By David Hernquist, Worship Pastor
“Continue steadfastly in prayer, being watchful in it with thanksgiving. At the same time, pray also for us, that God may open to us a door for the word, to declare the mystery of Christ, on account of which I am in prison— that I may make it clear, which is how I ought to speak. Walk in wisdom toward outsiders, making the best use of the time. Let your speech always be gracious, seasoned with salt, so that you may know how you ought to answer each person.” -Colossians 4:2-6
So here we are! Home stretch! I don’t know about you guys but this fast has been incredibly powerful for me.
The thing that’s been heavy on my heart is our Identity as Christians in America - not just in our local church but nationally as well.
If you’ve been on Facebook for any length of time over the past week, you may have heard about a football player named Richard Sherman. Richard Sherman is arguably one of the best players at his position in the NFL right now. This past Sunday night he played an instrumental role in securing a win for his team in an iconic NFC Championship game. What ensued was a display of emotion that most sports critics feel went way too far. Personally, I wasn’t shocked by it at all, but as I was watching this all unfold, my focus was taken completely off of the great defensive play that just happened, and was put entirely on Sherman’s behavior. The Seattle Seahawks are arguably the most exciting team in football right now, making their way to the Super Bowl, but instead, all I’m focused on is this guy talking trash and making a scene. Since then, Sherman has apologized and things are more or less smoothed over in my mind as a football fan. But the incident got me thinking: What are we as Christians supposed to be all about?
Well, that’s an easy one right? Jesus said to “Go therefore and make disciples of all nations, baptizing them in the name of the Father and of the Son and of the Holy Spirit, teaching them to observe all that I have commanded you. And behold, I am with you always, to the end of the age” (Matthew 28:19-20). He also said, “Your love for one another will prove to the world that you are my disciples” (John 13:35). We’re supposed to be all about the life-changing power of Jesus Christ, a Love that conquers death, Grace greater than all our sins, and Peace beyond anything going on.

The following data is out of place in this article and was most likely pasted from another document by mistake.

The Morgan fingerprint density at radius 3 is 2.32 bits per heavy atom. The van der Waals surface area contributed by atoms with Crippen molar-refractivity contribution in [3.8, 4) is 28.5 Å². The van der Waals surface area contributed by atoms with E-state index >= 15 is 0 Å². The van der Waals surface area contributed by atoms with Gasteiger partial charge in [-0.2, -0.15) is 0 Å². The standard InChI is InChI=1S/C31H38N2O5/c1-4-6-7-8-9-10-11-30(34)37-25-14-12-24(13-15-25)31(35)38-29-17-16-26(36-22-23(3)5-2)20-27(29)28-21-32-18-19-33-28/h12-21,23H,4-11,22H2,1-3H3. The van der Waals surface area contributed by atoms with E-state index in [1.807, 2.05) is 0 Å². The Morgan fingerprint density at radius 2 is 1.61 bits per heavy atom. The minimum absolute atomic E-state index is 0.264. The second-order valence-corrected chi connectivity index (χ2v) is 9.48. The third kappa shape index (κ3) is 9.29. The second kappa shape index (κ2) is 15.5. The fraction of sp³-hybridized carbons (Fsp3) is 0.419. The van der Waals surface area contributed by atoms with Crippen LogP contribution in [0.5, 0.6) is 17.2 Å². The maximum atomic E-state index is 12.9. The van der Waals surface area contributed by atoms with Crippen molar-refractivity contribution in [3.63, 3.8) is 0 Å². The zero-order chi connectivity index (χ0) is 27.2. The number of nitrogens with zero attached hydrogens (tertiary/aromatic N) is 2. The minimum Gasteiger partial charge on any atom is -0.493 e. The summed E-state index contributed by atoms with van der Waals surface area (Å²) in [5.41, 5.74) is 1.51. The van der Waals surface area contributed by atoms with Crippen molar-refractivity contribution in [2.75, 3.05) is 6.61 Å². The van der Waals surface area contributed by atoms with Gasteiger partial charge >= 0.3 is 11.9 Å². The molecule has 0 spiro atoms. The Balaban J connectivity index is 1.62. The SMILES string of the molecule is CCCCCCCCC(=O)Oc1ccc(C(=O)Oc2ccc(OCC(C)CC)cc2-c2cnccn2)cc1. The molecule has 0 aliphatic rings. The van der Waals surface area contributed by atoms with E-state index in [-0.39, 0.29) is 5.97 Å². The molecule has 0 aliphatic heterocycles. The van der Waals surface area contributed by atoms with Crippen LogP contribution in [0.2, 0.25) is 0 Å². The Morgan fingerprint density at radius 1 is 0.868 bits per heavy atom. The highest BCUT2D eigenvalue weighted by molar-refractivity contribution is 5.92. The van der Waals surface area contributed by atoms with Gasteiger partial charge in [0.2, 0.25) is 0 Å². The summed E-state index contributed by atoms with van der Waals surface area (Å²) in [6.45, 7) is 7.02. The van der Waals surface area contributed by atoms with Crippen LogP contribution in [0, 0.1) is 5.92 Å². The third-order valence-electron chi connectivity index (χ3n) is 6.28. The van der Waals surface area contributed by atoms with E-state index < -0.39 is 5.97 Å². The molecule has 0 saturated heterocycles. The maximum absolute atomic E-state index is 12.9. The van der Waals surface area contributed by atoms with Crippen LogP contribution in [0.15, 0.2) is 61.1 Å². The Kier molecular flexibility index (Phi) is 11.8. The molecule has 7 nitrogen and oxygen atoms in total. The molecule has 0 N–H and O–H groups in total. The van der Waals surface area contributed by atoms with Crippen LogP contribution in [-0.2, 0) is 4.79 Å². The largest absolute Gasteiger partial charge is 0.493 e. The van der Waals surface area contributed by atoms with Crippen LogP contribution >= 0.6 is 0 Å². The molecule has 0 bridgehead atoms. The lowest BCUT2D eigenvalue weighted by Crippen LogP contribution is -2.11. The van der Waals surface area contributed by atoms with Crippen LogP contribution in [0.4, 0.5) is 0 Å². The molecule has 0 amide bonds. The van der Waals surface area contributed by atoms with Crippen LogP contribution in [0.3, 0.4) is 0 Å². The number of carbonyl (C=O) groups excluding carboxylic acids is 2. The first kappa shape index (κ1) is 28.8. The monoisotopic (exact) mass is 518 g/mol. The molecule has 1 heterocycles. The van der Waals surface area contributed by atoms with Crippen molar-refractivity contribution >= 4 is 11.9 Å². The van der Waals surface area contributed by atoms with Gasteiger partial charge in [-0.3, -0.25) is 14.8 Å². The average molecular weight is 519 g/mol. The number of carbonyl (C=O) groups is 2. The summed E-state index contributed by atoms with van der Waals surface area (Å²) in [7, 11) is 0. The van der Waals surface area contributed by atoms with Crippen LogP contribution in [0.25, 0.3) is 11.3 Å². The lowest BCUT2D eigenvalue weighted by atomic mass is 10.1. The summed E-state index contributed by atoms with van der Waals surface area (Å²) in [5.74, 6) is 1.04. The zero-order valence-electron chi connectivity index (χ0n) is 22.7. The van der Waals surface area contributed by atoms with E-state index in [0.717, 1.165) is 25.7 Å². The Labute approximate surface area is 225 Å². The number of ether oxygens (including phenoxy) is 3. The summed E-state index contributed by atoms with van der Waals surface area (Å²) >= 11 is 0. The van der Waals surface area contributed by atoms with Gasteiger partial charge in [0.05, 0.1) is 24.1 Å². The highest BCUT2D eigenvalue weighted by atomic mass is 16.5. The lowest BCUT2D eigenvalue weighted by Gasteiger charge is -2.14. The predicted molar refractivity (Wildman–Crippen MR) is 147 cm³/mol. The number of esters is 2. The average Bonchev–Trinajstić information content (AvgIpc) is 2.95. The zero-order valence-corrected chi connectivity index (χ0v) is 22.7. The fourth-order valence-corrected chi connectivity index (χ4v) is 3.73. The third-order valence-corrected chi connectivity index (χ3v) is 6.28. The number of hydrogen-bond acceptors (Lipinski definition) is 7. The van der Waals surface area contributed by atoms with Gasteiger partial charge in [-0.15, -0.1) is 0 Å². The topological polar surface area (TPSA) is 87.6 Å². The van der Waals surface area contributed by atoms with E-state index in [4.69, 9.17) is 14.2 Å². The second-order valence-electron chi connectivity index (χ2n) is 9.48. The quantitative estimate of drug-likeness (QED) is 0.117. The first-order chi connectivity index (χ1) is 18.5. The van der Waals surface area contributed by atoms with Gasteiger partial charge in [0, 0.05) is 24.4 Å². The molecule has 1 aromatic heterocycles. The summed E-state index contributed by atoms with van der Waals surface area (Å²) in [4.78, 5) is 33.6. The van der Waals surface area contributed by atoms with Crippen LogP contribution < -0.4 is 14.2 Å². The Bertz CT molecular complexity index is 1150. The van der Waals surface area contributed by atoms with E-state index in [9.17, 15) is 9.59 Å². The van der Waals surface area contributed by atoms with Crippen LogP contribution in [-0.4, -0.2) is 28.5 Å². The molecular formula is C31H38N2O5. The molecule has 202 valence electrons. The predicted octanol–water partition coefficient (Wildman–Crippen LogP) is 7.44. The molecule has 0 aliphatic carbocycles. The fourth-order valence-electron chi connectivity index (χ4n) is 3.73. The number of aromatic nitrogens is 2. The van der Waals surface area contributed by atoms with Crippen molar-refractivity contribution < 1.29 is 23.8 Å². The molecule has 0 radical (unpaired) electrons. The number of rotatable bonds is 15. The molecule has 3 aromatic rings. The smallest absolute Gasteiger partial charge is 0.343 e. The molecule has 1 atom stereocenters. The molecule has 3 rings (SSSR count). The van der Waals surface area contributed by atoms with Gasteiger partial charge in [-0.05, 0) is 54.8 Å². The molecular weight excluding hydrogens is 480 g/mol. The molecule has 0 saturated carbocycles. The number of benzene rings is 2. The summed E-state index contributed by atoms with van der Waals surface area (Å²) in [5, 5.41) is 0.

But what are Christians actually known for? I think that we as Christians are generally known more for what we’re supposedly against, than what we’re actually for. Now, I think intentions are noble when someone takes a stand on a given issue. The intentions can be to point out sin, speak up for beliefs, or make a point. But unless it’s done in love, there’s a great potential for damage to be done. See, you can say the right thing but unless you say it the right way (with the love of Jesus behind it), it can actually come off as the wrong thing. I think the mistake is us putting too much emphasis on how things make us feel, and not enough emphasis on what Jesus says about it and the life changing power that exists in that. Like Sherman taking the focus off of his team, we can end up taking the focus off of Jesus Christ, and put it squarely on an issue. The truth is that the Word of God is enough. Adding in our two cents at the end or putting our own little spin that isn’t in love actually takes away from its potency.
If anyone knows the value of saying the right things at the right time to see people come to know Jesus, it’s Paul. And in Colossians 4:2-6 he encourages us to ”continue steadfastly in prayer, being watchful in it with thanksgiving. At the same time, pray also for us, that God may open to us a door for the word, to declare the mystery of Christ, on account of which I am in prison — that I may make it clear, which is how I ought to speak. Walk in wisdom toward outsiders, making the best use of the time. Let your speech always be gracious, seasoned with salt, so that you may know how you ought to answer each person.”
So, I’m praying for a breakthrough in the American Church. That we put the love of Jesus Christ at the center of everything we do, and in turn glorify God by being a collective testimony of the power of Jesus at work in our lives. So that we can see even more people come to know Jesus. That we can stand together as Followers of Jesus and be the Church we’re called to be. And that as we’re faithful stewards with the opportunities put in front of us, God would trust us with greater opportunities to show His love.